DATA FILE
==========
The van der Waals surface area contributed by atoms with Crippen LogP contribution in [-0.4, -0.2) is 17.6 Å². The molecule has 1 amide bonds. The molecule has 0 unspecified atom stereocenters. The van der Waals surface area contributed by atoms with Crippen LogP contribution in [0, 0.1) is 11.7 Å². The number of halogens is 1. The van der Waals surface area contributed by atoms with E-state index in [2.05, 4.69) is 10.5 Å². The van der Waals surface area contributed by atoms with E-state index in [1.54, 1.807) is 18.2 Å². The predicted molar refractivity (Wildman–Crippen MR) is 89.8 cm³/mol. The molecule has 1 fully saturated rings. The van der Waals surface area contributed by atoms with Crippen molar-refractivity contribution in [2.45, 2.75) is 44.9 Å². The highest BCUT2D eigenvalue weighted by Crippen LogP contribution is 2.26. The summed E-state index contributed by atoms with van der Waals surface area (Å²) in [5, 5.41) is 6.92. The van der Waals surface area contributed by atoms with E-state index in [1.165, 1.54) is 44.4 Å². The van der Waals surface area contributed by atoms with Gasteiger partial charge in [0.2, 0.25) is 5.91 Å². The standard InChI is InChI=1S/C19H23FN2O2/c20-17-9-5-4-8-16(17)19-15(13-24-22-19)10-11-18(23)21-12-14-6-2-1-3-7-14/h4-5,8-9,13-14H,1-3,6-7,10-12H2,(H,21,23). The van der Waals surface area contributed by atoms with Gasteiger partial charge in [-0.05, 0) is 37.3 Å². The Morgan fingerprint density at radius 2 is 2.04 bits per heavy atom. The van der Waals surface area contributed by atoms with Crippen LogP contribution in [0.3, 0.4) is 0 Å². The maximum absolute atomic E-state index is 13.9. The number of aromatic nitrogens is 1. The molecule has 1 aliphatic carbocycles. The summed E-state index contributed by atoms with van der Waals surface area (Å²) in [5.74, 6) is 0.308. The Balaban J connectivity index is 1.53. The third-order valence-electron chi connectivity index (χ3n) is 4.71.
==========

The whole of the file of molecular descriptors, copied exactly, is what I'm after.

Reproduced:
The van der Waals surface area contributed by atoms with Crippen LogP contribution in [-0.4, -0.2) is 17.6 Å². The molecule has 1 amide bonds. The molecule has 0 unspecified atom stereocenters. The van der Waals surface area contributed by atoms with Crippen LogP contribution in [0, 0.1) is 11.7 Å². The number of halogens is 1. The van der Waals surface area contributed by atoms with E-state index in [2.05, 4.69) is 10.5 Å². The van der Waals surface area contributed by atoms with E-state index in [1.54, 1.807) is 18.2 Å². The predicted molar refractivity (Wildman–Crippen MR) is 89.8 cm³/mol. The molecule has 1 fully saturated rings. The van der Waals surface area contributed by atoms with Crippen molar-refractivity contribution in [2.45, 2.75) is 44.9 Å². The highest BCUT2D eigenvalue weighted by Crippen LogP contribution is 2.26. The summed E-state index contributed by atoms with van der Waals surface area (Å²) in [5, 5.41) is 6.92. The van der Waals surface area contributed by atoms with E-state index in [1.165, 1.54) is 44.4 Å². The van der Waals surface area contributed by atoms with Gasteiger partial charge in [0.2, 0.25) is 5.91 Å². The standard InChI is InChI=1S/C19H23FN2O2/c20-17-9-5-4-8-16(17)19-15(13-24-22-19)10-11-18(23)21-12-14-6-2-1-3-7-14/h4-5,8-9,13-14H,1-3,6-7,10-12H2,(H,21,23). The van der Waals surface area contributed by atoms with Gasteiger partial charge in [-0.05, 0) is 37.3 Å². The Morgan fingerprint density at radius 2 is 2.04 bits per heavy atom. The van der Waals surface area contributed by atoms with Crippen LogP contribution in [0.3, 0.4) is 0 Å². The maximum absolute atomic E-state index is 13.9. The number of aromatic nitrogens is 1. The molecule has 1 aliphatic carbocycles. The summed E-state index contributed by atoms with van der Waals surface area (Å²) in [5.74, 6) is 0.308. The Balaban J connectivity index is 1.53. The third-order valence-electron chi connectivity index (χ3n) is 4.71.